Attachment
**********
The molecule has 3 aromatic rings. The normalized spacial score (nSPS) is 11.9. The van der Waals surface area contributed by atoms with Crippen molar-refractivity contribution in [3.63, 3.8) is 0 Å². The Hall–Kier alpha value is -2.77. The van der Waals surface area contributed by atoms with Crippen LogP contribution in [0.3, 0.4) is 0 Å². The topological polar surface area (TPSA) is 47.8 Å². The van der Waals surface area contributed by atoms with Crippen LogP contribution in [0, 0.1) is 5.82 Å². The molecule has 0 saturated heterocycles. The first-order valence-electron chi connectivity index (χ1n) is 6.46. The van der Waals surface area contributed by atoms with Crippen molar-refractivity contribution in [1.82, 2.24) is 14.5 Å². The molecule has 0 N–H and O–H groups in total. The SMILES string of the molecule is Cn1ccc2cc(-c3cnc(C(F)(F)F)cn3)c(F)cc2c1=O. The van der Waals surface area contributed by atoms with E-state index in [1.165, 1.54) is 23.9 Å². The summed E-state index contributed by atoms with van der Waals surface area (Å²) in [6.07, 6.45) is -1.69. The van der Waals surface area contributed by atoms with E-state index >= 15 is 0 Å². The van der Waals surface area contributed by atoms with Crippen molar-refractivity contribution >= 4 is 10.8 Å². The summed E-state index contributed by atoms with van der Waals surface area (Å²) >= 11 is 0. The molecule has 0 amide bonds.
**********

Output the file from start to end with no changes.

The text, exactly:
The molecule has 3 aromatic rings. The normalized spacial score (nSPS) is 11.9. The van der Waals surface area contributed by atoms with Crippen molar-refractivity contribution in [3.63, 3.8) is 0 Å². The Hall–Kier alpha value is -2.77. The van der Waals surface area contributed by atoms with Crippen LogP contribution in [0.3, 0.4) is 0 Å². The topological polar surface area (TPSA) is 47.8 Å². The van der Waals surface area contributed by atoms with Crippen LogP contribution in [0, 0.1) is 5.82 Å². The molecule has 0 saturated heterocycles. The first-order valence-electron chi connectivity index (χ1n) is 6.46. The van der Waals surface area contributed by atoms with Crippen molar-refractivity contribution in [1.82, 2.24) is 14.5 Å². The molecule has 0 N–H and O–H groups in total. The SMILES string of the molecule is Cn1ccc2cc(-c3cnc(C(F)(F)F)cn3)c(F)cc2c1=O. The van der Waals surface area contributed by atoms with E-state index in [1.165, 1.54) is 23.9 Å². The summed E-state index contributed by atoms with van der Waals surface area (Å²) in [6.07, 6.45) is -1.69. The van der Waals surface area contributed by atoms with E-state index >= 15 is 0 Å². The van der Waals surface area contributed by atoms with Crippen molar-refractivity contribution >= 4 is 10.8 Å². The summed E-state index contributed by atoms with van der Waals surface area (Å²) >= 11 is 0. The molecule has 0 amide bonds.